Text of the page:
Oscars 2022: ‘The Hand of God’ and La Grande Tristezza
Following closely on the heels of Adam MacKay’s split-personality Don’t Look Up on Netflix is Paolo Sorrentino’s far quieter, but no less schizo, autobiographical [It Was] The Hand of God. The parenthetical is mine because Netflix left off the first two words of the Italian title, and I don’t agree with that decision — it alters the director’s subtextual intentions.
I also don’t agree with the marketing direction, that it’s about a teenager obsessed with Diego Maradona. At best that’s a sort of MacGuffin, but not really. The Maradona fanboy trope is merely heavy-handed symbolism — ‘Hand of God’ was the soccer star’s nickname — at least from an Anglosphere perspective, which has none of the implied Catholic superstitions and magical thinking of Italian/Iberian culture.
It was somewhat jarring for me to find out midway through that both Sorrentino and I experienced a life-altering loss that happened much the same way, at the exact same age, on the coast of Italy, no less. I also wanted to become the American Fellini when I was a teen, something I never achieved, whereas Sorrentino has positioned himself successfully as the maestro’s second coming.
That’s where the schizo comes in: In terms of cinematic style, The Hand of God is split almost precisely in two, to the minute. The first half is a direct homage to Fellini, referencing his own autobiographical Amarcord, lusty fat women with huge tits and all, which the Master made when he was more or less the same age as Sorrentino is now.
After the life-altering incident, Sorrentino drops the circus-like, presentational diorama style that Fellini veered into from neorealism with La Dolce Vita, as if having an allergic reaction to realism that triggered something of a psychotic break that allowed him to be possessed heart and soul by all of Surrealism, to spectacular effect.
Sorrentino does the reverse, plunging the second half into the late 80s/90s Nuovo Cinema Paradiso style of demi-realism, a.k.a., Whatever It Takes to Please the Cannes/Venice/Best Foreign Film committees. Life is beautiful, ragazzi!
The schizo effect doesn’t work for me, entirely because I’m certain of how much deeper into loss and grief Sorrentino could have spelunked. Two films in one is too jarring, fucks the flow up needless — it pisses in the soup, as they say in Italy. Sorrentino has this typically machista aversion to melodrama that he fully acknowledges in a stagey shot, in which the utterly unappealing hero — Fellini looked nothing like Marcelo Mastroianni, but he understood what the eye preferred to connect in terms of his alter ego — finally breaks down in sobs, with his back turned to the camera, surrounded by teens kicking soccer balls in a chaotic, flapping pigeon flock of maschiotti.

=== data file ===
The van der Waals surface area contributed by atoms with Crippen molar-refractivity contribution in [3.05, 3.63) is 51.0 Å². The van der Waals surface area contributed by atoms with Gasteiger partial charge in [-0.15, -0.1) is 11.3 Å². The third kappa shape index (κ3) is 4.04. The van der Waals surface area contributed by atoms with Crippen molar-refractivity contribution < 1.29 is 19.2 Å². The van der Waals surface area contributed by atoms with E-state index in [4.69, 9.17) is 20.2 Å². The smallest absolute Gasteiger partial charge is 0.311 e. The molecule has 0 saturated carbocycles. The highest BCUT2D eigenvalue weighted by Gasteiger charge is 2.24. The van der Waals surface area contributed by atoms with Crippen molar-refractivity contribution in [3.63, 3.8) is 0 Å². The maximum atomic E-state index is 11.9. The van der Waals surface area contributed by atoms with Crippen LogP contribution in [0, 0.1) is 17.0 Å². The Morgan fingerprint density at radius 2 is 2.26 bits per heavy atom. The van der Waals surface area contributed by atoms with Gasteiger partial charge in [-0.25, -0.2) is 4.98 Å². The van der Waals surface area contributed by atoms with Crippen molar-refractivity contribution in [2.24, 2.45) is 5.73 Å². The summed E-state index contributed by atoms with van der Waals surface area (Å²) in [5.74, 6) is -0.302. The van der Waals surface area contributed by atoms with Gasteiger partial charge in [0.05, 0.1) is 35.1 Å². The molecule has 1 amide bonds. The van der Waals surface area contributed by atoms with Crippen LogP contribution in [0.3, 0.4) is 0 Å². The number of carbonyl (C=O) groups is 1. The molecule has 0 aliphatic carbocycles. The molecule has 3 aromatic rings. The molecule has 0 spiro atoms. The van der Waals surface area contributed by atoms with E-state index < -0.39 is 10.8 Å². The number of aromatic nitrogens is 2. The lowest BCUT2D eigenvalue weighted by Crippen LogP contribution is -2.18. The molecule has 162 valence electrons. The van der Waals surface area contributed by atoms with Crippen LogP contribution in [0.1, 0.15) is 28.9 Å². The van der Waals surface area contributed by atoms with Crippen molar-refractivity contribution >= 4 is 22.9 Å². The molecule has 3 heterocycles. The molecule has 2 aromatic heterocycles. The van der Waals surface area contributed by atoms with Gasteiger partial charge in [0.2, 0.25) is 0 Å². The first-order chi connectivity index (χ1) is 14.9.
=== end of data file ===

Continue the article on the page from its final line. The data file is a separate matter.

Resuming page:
As I present my own journey to a broader readership and audience, I understand how tough it is to give in to the pathos of grief and other emotions that traditionally haunt the domain of women. That is where I play the gay card, give myself the finger, and say, “The only shame is being ashamed.” But I cannot help feeling less of a man when I realize that I’m breaching universal biological behaviors of my sex that are far more immovable and foundational than faddish gender constructs and performativities.
As a proper Italian male soccer fan who will fuck any woman as long as she’s a woman, Sorrentino doesn’t have gayness to lean on, to excuse him in front of the other fellas at the strip club, or on the playing field. He compensates with obliqueness, or plain sneering at pathos and self-pity, with this relentless burlesque shtick that he’s perfected as Fellini Junior.
It’s a common trap with all visually inclined directors, especially Italians raised in bella figura (beautiful face) culture: Style over substance — all that matters is how it looks in the screen.
The Circo d’Italia style absolutely does work when he’s going at it full throttle, but not halfway. I’d rather he’d chosen one or the other for The Hand of God, preferably Fellini Junior, if Sorrentino can’t risk a brutta figura (ugly face) with the sort of pathos that I believe is essential for stories dealing with enormous personal tragedy. At this point, he’s compelled us all to admire his stylizations, if not downright adore them from time to time: I believe I stood up from the sofa and applauded at the end of La Grande Bellezza. I barely made it to the end of The Hand of God, and I had uncanny amounts of skin in the story.
Another critical point where Sorrentino and I diverge: He seems to be stating that being a film director is a role he’s playing, as if validating an English producer friend of mine’s statement, “Let’s face it: Most men become directors so they can get laid by women they would never get otherwise.”
I understand the ego boost that being a filmmaker bestows, but it’s not a role I play. I’m a storyteller, a raconteur first and foremost. The format — books, essays, theater, branding, films long or short — is irrelevant. It’s all content of one form or other. Like all true maestros, Fellini had no ego. He did it because he couldn’t do anything else, not because he wanted to be someone else.
Sorrentino’s embarrassed self-consciousness is what prevents him from being a true artist — he’s merely a one-man cover band in the style of Fellini. If I add to it his man-spreading cowardice about injecting any hint of melodrama, any emotion other than awe at his image composition, or laughter at grotesque characters, I finally discover the reason I’ve never been able to connect at a visceral level with any of his films or shows.